Logan v. Country Oaks Partners

Compassion & Choices Weighs In on California Supreme Court Nursing Home Arbitration case.

In an amicus brief* submitted to the California Supreme Court, Compassion & Choices (C&C) joined the Consumer Attorneys of California, American Association for Justice and Public Justice to argue that an advance directive does not authorize an agent to bind a principal to optional arbitration, because whether to arbitrate is a decision affecting future legal rights and is not a “healthcare decision.”

The case, Logan v. Country Oaks Partners, arose after a California nursing home attempted to compel arbitration when Charles Logan, a nursing home resident who executed an advance directive and named his nephew as his agent, brought a lawsuit against Country Oaks alleging elder abuse and neglect, negligence, and violation of the California Residents’ Bill of Rights. His nephew previously signed an optional arbitration agreement on Logan’s behalf. Logan argued that his advance directive only authorized his nephew to make “healthcare decisions” on his behalf, and because arbitration is not a healthcare decision, he was not bound to arbitration. The California Court of Appeal agreed with Logan in a decision in August 2022. Country Oaks appealed the decision to the California Supreme Court.

C&C, along with its coalition partners, submitted an amicus brief on behalf of Logan. In the brief we argued that advance directives are meant to protect and effectuate an individual’s personal autonomy to make healthcare decisions in case of future incapacity. As a result, advance directives should not be construed to grant power beyond that which the principal intended, or even contemplated, when they signed their advance directive. To do so would undermine the principal’s personal autonomy and frustrate the intent of the California Legislature when they created the Health Care Decisions Law, which recognizes and protects an individual’s right to an advance directive. Because an arbitration agreement is not a “healthcare decision,” individuals with advance directives do not intend to grant their agents the power to sign an agreement waiving their constitutional right to a jury trial.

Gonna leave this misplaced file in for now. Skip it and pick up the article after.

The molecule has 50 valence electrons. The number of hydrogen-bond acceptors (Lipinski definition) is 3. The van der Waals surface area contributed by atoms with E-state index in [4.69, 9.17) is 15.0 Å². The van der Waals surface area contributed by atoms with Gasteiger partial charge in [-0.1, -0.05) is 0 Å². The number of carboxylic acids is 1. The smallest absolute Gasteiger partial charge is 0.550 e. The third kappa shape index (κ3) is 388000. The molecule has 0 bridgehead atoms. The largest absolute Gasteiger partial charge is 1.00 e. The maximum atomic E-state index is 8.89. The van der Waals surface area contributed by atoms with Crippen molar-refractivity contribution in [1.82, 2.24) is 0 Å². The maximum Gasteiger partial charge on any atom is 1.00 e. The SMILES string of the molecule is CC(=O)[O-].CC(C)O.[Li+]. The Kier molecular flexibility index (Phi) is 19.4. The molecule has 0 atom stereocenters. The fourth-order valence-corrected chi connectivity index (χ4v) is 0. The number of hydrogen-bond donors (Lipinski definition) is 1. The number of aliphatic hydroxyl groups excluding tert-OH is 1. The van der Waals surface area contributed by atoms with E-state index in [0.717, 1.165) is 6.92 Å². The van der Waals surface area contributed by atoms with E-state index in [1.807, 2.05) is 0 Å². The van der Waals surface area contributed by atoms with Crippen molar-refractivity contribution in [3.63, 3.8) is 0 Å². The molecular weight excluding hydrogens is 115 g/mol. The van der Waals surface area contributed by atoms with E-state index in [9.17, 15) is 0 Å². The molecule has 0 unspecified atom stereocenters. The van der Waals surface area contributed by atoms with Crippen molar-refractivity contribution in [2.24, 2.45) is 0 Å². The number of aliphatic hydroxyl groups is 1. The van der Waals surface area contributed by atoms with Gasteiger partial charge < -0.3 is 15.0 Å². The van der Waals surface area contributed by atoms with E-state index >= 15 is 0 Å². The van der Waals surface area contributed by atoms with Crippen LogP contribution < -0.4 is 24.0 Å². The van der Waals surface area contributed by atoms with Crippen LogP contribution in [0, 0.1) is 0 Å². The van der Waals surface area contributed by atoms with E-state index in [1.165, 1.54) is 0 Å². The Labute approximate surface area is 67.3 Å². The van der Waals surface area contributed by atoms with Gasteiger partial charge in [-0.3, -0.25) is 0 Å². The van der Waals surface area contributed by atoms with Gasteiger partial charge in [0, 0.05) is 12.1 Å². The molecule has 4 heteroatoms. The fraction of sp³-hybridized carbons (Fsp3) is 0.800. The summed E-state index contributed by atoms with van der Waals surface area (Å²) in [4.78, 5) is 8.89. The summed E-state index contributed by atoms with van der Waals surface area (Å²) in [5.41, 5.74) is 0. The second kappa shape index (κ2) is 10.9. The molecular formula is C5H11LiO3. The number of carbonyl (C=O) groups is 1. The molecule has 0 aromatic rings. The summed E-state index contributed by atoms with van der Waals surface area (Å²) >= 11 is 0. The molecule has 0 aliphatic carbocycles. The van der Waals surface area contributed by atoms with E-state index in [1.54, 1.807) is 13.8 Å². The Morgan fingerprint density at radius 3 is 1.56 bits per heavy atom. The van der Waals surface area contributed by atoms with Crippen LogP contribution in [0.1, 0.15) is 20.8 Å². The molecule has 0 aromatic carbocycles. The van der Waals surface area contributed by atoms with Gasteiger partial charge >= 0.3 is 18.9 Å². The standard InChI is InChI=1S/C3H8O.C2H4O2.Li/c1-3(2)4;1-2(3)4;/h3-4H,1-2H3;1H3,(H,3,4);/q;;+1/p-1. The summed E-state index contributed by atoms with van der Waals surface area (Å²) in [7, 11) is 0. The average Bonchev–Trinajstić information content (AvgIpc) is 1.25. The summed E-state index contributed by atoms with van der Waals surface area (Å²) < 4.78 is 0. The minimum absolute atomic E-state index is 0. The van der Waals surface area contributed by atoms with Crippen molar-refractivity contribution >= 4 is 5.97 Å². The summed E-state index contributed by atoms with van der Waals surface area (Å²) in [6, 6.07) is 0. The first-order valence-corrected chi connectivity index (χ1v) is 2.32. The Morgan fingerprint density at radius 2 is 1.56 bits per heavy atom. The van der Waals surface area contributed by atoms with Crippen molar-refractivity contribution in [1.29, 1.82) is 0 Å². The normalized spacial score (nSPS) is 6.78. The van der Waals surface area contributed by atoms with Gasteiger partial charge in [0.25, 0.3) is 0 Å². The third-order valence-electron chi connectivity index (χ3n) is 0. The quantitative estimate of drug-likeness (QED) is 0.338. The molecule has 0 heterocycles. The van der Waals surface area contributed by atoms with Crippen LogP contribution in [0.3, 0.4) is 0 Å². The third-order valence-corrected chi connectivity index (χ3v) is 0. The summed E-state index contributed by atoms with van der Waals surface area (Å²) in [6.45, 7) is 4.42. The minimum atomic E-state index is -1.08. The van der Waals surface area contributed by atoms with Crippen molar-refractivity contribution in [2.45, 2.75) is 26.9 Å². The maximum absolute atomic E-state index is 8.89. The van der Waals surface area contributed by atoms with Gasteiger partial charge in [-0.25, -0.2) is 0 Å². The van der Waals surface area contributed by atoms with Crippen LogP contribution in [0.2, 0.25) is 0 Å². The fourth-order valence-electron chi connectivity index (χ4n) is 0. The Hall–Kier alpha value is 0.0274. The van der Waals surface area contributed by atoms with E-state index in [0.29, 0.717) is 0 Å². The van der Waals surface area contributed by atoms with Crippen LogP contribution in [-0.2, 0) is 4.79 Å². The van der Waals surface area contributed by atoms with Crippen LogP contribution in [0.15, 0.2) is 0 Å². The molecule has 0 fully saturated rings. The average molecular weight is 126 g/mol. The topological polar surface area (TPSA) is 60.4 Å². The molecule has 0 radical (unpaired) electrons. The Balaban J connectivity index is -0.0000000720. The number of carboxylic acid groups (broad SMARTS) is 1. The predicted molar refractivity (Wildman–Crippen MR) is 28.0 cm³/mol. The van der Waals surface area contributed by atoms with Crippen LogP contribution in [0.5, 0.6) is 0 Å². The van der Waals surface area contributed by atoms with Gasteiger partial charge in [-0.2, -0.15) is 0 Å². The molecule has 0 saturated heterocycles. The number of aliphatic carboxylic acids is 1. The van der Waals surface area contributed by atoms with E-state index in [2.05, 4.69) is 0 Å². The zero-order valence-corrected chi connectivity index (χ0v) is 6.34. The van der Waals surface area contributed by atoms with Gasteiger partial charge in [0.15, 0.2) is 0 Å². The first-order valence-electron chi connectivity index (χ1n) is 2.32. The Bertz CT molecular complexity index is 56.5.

On March 28, 2024, the Supreme Court of California ruled in favor of the plaintiffs in a way that aligned with our advocacy. Californians who sign advance directives will not have to worry about being forced into arbitration agreements against their wishes as a result of this decision.

Compassion & Choices is committed to ensuring patients are able to direct their care at the end of life. To learn more about our legal advocacy work, please visit our Legal Advocacy webpage.

*Amicus curiae is Latin for “friend of the court.” Amicus briefs are commonly submitted by anyone wanting to make a point relating to a court case that the litigating parties are not addressing.

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